• Attribute
  • Class
  • Configuration
  • Constructor
  • Container
  • Contributor
  • Developer
  • Directory
  • Document
  • Element
  • Enum
  • ExecutionGoal
  • Field
  • File
  • Interface
  • Java
  • Json
  • Key
  • License
  • Manifest
  • ManifestEntry
  • ManifestSection
  • Maven
  • Member
  • Method
  • Namespace
  • Object
  • Organization
  • Package
  • Parameter
  • Participant
  • Plugin
  • PluginExecution
  • Pom
  • Primitive
  • Profile
  • Project
  • Properties
  • Property
  • Repository
  • Role
  • Scalar
  • ServiceLoader
  • Text
  • Type
  • Value
  • Xml

Display Relation Types for Classes

This query allows us to explore existing relation types for labeled nodes .. in this example we’re fetching all relation types for nodes labeled as Class.

MATCH (c:Class)-[r]->()
RETURN DISTINCT TYPE(r)
Select existing relation types

Select existing relation types

Existing relations for classes in a sample project:

  • EXTENDS
  • ANNOTATED_BY
  • DECLARES
  • DEPENDS_ON
  • IMPLEMENTS
  • IS

Unique combination of relationship and labels

Showing a combination of labels and relationship types.

MATCH (n)-[r]-()
RETURN DISTINCT LABELS(n), TYPE(r)
Show relationships to labels

Show relationships to labels

Display Indexes and Constraints

The following queries shows existing indexes and constraints. This might be only relevant when we need to rewrite a query for performance.

:schema
Show indexes and constraints

Show indexes and constraints

Indexes in a sample project:

Indexes
ON :Artifact(fqn)            ONLINE
ON :Class(fqn)               ONLINE
ON :ColumnType(databaseType) ONLINE
ON :Concept(id)              ONLINE
ON :File(fileName)           ONLINE
ON :Package(fqn)             ONLINE
ON :Pom(fqn)                 ONLINE
ON :Project(fqn)             ONLINE
ON :Repository(url)          ONLINE
ON :Type(fqn)                ONLINE
ON :Value(value)             ONLINE
No constraints

Display Properties for Labeled Nodes

This query explores properties for nodes of a given label – in this example for nodes labeled with Type.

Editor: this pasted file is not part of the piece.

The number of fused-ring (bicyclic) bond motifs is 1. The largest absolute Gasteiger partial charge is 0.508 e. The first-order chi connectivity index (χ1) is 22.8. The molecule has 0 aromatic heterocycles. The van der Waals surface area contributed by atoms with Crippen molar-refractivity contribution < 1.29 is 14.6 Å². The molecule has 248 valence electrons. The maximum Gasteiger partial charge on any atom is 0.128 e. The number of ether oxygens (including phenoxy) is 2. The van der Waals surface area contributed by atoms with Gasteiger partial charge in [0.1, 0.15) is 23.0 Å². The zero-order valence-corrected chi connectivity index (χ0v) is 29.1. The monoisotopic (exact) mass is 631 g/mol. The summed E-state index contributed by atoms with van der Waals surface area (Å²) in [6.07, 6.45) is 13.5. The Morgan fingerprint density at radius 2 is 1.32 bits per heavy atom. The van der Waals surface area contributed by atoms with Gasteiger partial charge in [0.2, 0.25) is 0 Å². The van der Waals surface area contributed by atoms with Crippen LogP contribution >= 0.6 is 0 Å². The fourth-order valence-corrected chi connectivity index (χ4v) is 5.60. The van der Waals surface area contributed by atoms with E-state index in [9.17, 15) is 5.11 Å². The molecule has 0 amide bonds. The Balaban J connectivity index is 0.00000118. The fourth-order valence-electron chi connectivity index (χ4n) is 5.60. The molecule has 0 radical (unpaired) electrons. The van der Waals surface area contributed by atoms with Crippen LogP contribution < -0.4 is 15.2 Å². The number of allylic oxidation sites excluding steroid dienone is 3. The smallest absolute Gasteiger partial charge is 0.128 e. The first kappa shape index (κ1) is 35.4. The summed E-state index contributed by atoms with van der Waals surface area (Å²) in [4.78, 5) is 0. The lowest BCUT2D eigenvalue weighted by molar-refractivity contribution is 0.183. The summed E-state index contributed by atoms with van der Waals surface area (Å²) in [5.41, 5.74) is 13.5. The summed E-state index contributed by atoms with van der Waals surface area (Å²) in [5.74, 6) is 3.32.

MATCH (t:TYPE)
WITH DISTINCT(KEYS(t)) AS KEYS
UNWIND KEYS AS KEY
RETURN DISTINCT(KEY) AS KEY
ORDER BY KEY ASC
Displaying node properties

Displaying node properties

Cypher Queries for Quality Metrics

Having explored our code structures and components we may now analyze weak points, code smells and possible hot-spots for refactoring.

There are plenty of possible metrics, some well-known basic ones like this (an explanation of these metrics can be found here).

  • Abstractness
  • Afferent Coupling
  • Comment Lines of Code
  • Cyclic Dependencies
  • Cyclomatic Complexity
  • Density of Comments
  • Depth in Tree
  • Direct Cyclic Dependencies
  • Distance from the Main Sequence
  • Efferent Coupling
  • Encapsulation Principle
  • Executable Statements
  • Instability
  • Limited Size Principle
  • Modularization Quality
  • Non-Comment Lines of Code
  • Number of Abstract Types
  • Number of Children in Tree
  • Number of Concrete Types
  • Number of Exported Types
  • Number of Parameters
  • Number of Types
  • Response for Class
  • Total Lines of Code
  • Weighted Methods per Class
  • Number Of Fields
  • Number Of Attributes

The following single queries may be combined to aggregate new code or quality metrics.

Class with highest number of methods within a specific package

This query allows us to explore a given package and fetch classes with a high number of methods (possible code smell).

MATCH (class:Class)-[:DECLARES]->(method:Method)
WHERE class.fqn =~ "com.hascode.*"
RETURN
class.fqn, COUNT(method) AS Methods
ORDER BY
Methods DESC
Display classes with highest amount of methods

Display classes with highest amount of methods

Class with deepest inheritance hierarchy

The deeper a classes inheritance level, the harder it is to predict its behavior because of the inherited methods, deeper trees involve greater design complexity (Chidamber, S. R. & Kemerer, C. F).

Therefore the following query shows us the classes with the deepest inheritance hierarchy in a given package.

MATCH p=(class:Class)-[:EXTENDS*]->(super:TYPE)
WHERE class.fqn STARTS WITH "com.hascode"
RETURN class.fqn, LENGTH(p) AS Depth
ORDER BY Depth DESC
LIMIT 20
Display classes with deepest inheritance hierarchy

Display classes with deepest inheritance hierarchy

Amount of relations between classes

This query returns the amount of relation between classes in a given package.

MATCH (c:Class)-[r]-()
WHERE c.fqn =~ "com.hascode.*"
RETURN c.fqn, COUNT(r) AS relations
ORDER BY relations DESC
Show amount of relations between classes

Show amount of relations between classes

Amount of own/foreign classes

This query fetches the ratio of own and foreign classes.

MATCH (c:Class)
MATCH (o:Class)
WHERE c.fqn STARTS WITH "com.hascode." AND NOT o.fqn STARTS WITH "com.hascode."
RETURN COUNT(DISTINCT(c)) AS amount_own, COUNT(DISTINCT(o)) AS amount_foreign
Show amount of own vs foreign classes (efferent coupling)